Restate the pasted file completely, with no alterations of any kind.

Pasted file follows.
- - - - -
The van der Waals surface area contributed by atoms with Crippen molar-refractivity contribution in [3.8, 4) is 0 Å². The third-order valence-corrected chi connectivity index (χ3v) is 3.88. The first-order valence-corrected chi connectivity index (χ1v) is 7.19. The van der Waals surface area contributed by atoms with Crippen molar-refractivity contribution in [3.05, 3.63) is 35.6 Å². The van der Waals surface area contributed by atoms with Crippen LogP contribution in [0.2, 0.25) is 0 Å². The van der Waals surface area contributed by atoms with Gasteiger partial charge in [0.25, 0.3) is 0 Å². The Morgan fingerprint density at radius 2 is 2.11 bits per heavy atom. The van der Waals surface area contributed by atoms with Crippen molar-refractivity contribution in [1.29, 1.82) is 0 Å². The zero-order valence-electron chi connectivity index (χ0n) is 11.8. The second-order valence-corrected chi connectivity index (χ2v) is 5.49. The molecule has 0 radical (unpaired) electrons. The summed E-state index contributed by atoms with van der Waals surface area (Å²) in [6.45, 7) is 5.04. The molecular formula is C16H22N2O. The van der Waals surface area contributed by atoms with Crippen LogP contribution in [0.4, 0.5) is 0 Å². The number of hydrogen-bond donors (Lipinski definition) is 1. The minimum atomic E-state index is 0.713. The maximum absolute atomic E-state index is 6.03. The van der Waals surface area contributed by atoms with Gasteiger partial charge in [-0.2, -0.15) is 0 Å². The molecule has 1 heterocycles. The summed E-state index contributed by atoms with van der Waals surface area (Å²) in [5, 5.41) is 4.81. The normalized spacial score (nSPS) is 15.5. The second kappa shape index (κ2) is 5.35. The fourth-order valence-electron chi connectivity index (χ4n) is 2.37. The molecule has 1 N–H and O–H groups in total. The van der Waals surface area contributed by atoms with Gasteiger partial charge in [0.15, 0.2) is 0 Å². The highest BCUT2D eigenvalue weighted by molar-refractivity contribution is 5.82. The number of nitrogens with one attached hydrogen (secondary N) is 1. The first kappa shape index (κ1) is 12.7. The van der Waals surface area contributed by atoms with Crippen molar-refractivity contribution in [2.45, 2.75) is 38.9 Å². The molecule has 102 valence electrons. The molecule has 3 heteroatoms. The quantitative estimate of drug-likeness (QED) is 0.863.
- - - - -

The van der Waals surface area contributed by atoms with Crippen molar-refractivity contribution in [3.8, 4) is 0 Å². The third-order valence-corrected chi connectivity index (χ3v) is 3.88. The first-order valence-corrected chi connectivity index (χ1v) is 7.19. The van der Waals surface area contributed by atoms with Crippen molar-refractivity contribution in [3.05, 3.63) is 35.6 Å². The van der Waals surface area contributed by atoms with Crippen LogP contribution in [0.2, 0.25) is 0 Å². The van der Waals surface area contributed by atoms with Gasteiger partial charge in [0.25, 0.3) is 0 Å². The Morgan fingerprint density at radius 2 is 2.11 bits per heavy atom. The van der Waals surface area contributed by atoms with Crippen molar-refractivity contribution in [1.29, 1.82) is 0 Å². The zero-order valence-electron chi connectivity index (χ0n) is 11.8. The second-order valence-corrected chi connectivity index (χ2v) is 5.49. The molecule has 0 radical (unpaired) electrons. The summed E-state index contributed by atoms with van der Waals surface area (Å²) in [6.45, 7) is 5.04. The molecular formula is C16H22N2O. The van der Waals surface area contributed by atoms with Crippen LogP contribution in [0.4, 0.5) is 0 Å². The number of hydrogen-bond donors (Lipinski definition) is 1. The minimum atomic E-state index is 0.713. The maximum absolute atomic E-state index is 6.03. The van der Waals surface area contributed by atoms with Gasteiger partial charge in [-0.2, -0.15) is 0 Å². The molecule has 1 heterocycles. The summed E-state index contributed by atoms with van der Waals surface area (Å²) in [5, 5.41) is 4.81. The normalized spacial score (nSPS) is 15.5. The second kappa shape index (κ2) is 5.35. The fourth-order valence-electron chi connectivity index (χ4n) is 2.37. The molecule has 1 N–H and O–H groups in total. The van der Waals surface area contributed by atoms with Gasteiger partial charge in [0.15, 0.2) is 0 Å². The highest BCUT2D eigenvalue weighted by molar-refractivity contribution is 5.82. The number of nitrogens with one attached hydrogen (secondary N) is 1. The first kappa shape index (κ1) is 12.7. The van der Waals surface area contributed by atoms with Crippen molar-refractivity contribution in [2.45, 2.75) is 38.9 Å². The molecule has 102 valence electrons. The molecule has 3 heteroatoms. The quantitative estimate of drug-likeness (QED) is 0.863.